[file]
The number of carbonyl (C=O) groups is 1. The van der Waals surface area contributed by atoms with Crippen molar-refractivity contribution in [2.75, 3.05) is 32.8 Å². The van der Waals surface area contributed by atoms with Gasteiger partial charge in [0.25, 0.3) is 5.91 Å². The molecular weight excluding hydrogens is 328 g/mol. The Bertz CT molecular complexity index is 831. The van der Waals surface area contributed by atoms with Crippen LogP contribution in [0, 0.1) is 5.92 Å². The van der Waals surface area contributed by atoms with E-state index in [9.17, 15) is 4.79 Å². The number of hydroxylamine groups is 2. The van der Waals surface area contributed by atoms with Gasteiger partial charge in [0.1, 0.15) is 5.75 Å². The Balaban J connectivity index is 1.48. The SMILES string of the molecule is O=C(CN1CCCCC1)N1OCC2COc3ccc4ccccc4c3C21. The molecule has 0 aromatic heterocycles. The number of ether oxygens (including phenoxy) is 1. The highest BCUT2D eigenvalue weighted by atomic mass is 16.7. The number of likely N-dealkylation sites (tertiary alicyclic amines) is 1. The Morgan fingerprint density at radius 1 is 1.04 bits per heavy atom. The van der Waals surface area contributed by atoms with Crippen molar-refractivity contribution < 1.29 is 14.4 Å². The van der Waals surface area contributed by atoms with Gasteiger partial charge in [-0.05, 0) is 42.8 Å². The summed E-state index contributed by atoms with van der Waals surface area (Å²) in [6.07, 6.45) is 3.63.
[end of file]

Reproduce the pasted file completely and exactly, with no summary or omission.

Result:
The number of carbonyl (C=O) groups is 1. The van der Waals surface area contributed by atoms with Crippen molar-refractivity contribution in [2.75, 3.05) is 32.8 Å². The van der Waals surface area contributed by atoms with Gasteiger partial charge in [0.25, 0.3) is 5.91 Å². The molecular weight excluding hydrogens is 328 g/mol. The Bertz CT molecular complexity index is 831. The van der Waals surface area contributed by atoms with Crippen LogP contribution in [0, 0.1) is 5.92 Å². The van der Waals surface area contributed by atoms with E-state index in [9.17, 15) is 4.79 Å². The number of hydroxylamine groups is 2. The van der Waals surface area contributed by atoms with Gasteiger partial charge in [0.1, 0.15) is 5.75 Å². The Balaban J connectivity index is 1.48. The SMILES string of the molecule is O=C(CN1CCCCC1)N1OCC2COc3ccc4ccccc4c3C21. The molecule has 0 aromatic heterocycles. The number of ether oxygens (including phenoxy) is 1. The highest BCUT2D eigenvalue weighted by atomic mass is 16.7. The number of likely N-dealkylation sites (tertiary alicyclic amines) is 1. The Morgan fingerprint density at radius 1 is 1.04 bits per heavy atom. The van der Waals surface area contributed by atoms with Crippen molar-refractivity contribution < 1.29 is 14.4 Å². The van der Waals surface area contributed by atoms with Gasteiger partial charge in [-0.05, 0) is 42.8 Å². The summed E-state index contributed by atoms with van der Waals surface area (Å²) in [6.07, 6.45) is 3.63.